Guadalupe Correa-Cabrera, Ph.D., is a nonresident scholar at the Baker Institute Center for the United States and Mexico, as well as an associate professor at the Schar School of Policy and Government at George Mason University. Her areas of expertise are U.S.-Mexico relations, organized crime, immigration, border security and human trafficking. Her newest book is “Los Zetas Inc.: Criminal Corporations, Energy, and Civil War in Mexico” (University of Texas Press, 2017; Spanish version: Planeta, 2018). Correa-Cabrera was also recently the principal investigator of a study on organized crime and human trafficking in Central America and along Mexico’s eastern migration routes. This project was supported by the Department of State’s Office to Monitor and Combat Trafficking in Persons.
Correa-Cabrera is now working on several new book projects, including “’Illegal Aliens:’ The Human Problem of Mexican Undocumented Migration" (forthcoming), which analyzes U.S. immigration policy and the main political, cultural and ideological aspects of Mexican immigration in the U.S. She is also finalizing a book co-authored with Tony Payan, titled “An Improvised War: Personal Stories and Political Perspectives of Mexico’s Security.” At the same time, Correa-Cabrera is co-editing a volume titled “North American Borders in Comparative Perspective: Re-Bordering Canada, The United States of America and Mexico in the 21st Century” (University of Arizona Press, forthcoming 2020).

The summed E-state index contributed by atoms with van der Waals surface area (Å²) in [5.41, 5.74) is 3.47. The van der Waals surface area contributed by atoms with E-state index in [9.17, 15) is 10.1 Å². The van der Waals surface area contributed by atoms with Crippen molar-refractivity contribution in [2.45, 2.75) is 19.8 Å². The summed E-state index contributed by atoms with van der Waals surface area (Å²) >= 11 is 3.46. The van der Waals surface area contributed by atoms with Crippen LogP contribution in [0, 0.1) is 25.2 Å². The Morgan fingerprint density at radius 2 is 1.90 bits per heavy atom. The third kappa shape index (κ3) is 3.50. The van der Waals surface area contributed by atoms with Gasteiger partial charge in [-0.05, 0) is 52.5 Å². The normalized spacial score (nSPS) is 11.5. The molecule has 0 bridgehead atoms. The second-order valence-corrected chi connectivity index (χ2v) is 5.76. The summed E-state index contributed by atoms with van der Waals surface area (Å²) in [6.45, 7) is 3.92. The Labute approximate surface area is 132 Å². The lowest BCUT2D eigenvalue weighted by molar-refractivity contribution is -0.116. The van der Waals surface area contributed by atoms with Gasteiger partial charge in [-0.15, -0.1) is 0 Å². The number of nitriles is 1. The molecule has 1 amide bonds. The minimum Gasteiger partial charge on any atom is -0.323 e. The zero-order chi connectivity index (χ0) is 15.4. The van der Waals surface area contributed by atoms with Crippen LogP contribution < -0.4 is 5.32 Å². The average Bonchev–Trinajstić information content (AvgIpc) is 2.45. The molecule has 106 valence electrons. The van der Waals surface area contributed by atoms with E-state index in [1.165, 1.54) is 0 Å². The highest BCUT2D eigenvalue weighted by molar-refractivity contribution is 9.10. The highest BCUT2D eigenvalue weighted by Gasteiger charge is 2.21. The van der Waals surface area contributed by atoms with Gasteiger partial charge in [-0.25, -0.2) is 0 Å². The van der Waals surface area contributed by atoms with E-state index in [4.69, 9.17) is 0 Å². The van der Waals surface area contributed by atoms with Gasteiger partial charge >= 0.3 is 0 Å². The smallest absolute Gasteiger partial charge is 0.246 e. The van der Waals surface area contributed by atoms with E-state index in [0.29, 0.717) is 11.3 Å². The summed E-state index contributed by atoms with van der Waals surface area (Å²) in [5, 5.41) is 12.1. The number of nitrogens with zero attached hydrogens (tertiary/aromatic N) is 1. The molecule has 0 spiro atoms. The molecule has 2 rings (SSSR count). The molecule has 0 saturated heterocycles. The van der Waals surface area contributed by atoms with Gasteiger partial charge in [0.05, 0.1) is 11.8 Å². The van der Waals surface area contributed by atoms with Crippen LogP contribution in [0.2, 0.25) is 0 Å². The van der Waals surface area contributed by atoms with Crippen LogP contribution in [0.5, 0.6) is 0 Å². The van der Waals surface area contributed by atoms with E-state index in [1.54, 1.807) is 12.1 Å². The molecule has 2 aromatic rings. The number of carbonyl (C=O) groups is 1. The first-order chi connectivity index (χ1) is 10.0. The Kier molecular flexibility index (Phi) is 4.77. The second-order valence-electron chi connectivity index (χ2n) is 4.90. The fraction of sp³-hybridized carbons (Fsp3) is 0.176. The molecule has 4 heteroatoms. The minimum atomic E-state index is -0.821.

Correa-Cabrera previously served as president of the Association for Borderlands Studies, and she continues to serve as a global fellow at the Woodrow Wilson International Center for Scholars. Correa-Cabrera holds a Ph.D., M.Phil and M.A. in political science from The New School for Social Research, and a B.A. in economics from the Universidad Iberoamericana.